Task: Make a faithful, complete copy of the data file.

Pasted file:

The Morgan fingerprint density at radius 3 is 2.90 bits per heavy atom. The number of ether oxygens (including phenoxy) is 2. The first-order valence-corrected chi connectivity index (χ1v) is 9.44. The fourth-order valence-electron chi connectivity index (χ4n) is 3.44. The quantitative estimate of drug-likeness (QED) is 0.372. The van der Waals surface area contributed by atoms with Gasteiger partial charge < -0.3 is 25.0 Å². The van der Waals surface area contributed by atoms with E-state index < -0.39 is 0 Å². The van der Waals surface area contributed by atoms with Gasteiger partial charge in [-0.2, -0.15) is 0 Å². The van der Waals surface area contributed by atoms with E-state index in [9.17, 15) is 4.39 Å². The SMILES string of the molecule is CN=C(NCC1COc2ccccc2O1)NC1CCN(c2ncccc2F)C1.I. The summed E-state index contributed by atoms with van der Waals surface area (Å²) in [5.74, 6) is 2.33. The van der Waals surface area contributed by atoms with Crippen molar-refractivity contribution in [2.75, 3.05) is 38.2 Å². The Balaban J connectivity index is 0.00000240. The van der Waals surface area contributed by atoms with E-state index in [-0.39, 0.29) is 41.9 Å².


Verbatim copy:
The Morgan fingerprint density at radius 3 is 2.90 bits per heavy atom. The number of ether oxygens (including phenoxy) is 2. The first-order valence-corrected chi connectivity index (χ1v) is 9.44. The fourth-order valence-electron chi connectivity index (χ4n) is 3.44. The quantitative estimate of drug-likeness (QED) is 0.372. The van der Waals surface area contributed by atoms with Gasteiger partial charge < -0.3 is 25.0 Å². The van der Waals surface area contributed by atoms with E-state index < -0.39 is 0 Å². The van der Waals surface area contributed by atoms with Gasteiger partial charge in [-0.2, -0.15) is 0 Å². The van der Waals surface area contributed by atoms with E-state index in [9.17, 15) is 4.39 Å². The SMILES string of the molecule is CN=C(NCC1COc2ccccc2O1)NC1CCN(c2ncccc2F)C1.I. The summed E-state index contributed by atoms with van der Waals surface area (Å²) in [5.74, 6) is 2.33. The van der Waals surface area contributed by atoms with Crippen molar-refractivity contribution in [2.75, 3.05) is 38.2 Å². The Balaban J connectivity index is 0.00000240. The van der Waals surface area contributed by atoms with E-state index in [-0.39, 0.29) is 41.9 Å².